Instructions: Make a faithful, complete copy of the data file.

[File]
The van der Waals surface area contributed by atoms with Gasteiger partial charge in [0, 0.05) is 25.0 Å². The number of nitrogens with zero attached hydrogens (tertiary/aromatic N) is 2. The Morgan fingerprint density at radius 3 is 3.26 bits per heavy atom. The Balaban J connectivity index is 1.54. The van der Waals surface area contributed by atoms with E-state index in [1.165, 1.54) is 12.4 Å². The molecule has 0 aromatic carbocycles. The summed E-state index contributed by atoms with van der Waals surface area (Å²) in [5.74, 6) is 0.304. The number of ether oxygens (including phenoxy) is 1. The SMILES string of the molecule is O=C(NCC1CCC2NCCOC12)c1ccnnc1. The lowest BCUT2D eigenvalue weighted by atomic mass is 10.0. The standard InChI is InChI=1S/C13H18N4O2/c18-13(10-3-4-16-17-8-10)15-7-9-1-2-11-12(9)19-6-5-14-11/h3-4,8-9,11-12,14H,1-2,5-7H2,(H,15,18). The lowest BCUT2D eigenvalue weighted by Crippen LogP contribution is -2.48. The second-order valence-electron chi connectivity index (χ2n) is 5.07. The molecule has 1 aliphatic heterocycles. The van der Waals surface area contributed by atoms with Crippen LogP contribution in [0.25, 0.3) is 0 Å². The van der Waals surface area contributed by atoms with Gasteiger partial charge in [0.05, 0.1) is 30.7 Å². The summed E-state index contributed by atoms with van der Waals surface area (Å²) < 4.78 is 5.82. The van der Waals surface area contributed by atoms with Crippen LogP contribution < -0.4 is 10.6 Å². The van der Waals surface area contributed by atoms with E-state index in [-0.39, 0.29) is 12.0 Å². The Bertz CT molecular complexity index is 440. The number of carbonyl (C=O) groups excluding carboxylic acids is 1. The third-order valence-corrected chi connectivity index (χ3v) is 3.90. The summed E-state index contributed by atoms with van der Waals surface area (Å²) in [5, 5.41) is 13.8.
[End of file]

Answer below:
The van der Waals surface area contributed by atoms with Gasteiger partial charge in [0, 0.05) is 25.0 Å². The number of nitrogens with zero attached hydrogens (tertiary/aromatic N) is 2. The Morgan fingerprint density at radius 3 is 3.26 bits per heavy atom. The Balaban J connectivity index is 1.54. The van der Waals surface area contributed by atoms with E-state index in [1.165, 1.54) is 12.4 Å². The molecule has 0 aromatic carbocycles. The summed E-state index contributed by atoms with van der Waals surface area (Å²) in [5.74, 6) is 0.304. The number of ether oxygens (including phenoxy) is 1. The SMILES string of the molecule is O=C(NCC1CCC2NCCOC12)c1ccnnc1. The lowest BCUT2D eigenvalue weighted by atomic mass is 10.0. The standard InChI is InChI=1S/C13H18N4O2/c18-13(10-3-4-16-17-8-10)15-7-9-1-2-11-12(9)19-6-5-14-11/h3-4,8-9,11-12,14H,1-2,5-7H2,(H,15,18). The lowest BCUT2D eigenvalue weighted by Crippen LogP contribution is -2.48. The second-order valence-electron chi connectivity index (χ2n) is 5.07. The molecule has 1 aliphatic heterocycles. The van der Waals surface area contributed by atoms with Crippen LogP contribution in [0.25, 0.3) is 0 Å². The van der Waals surface area contributed by atoms with Gasteiger partial charge in [0.05, 0.1) is 30.7 Å². The summed E-state index contributed by atoms with van der Waals surface area (Å²) < 4.78 is 5.82. The van der Waals surface area contributed by atoms with Crippen LogP contribution < -0.4 is 10.6 Å². The van der Waals surface area contributed by atoms with E-state index in [-0.39, 0.29) is 12.0 Å². The Bertz CT molecular complexity index is 440. The number of carbonyl (C=O) groups excluding carboxylic acids is 1. The third-order valence-corrected chi connectivity index (χ3v) is 3.90. The summed E-state index contributed by atoms with van der Waals surface area (Å²) in [5, 5.41) is 13.8.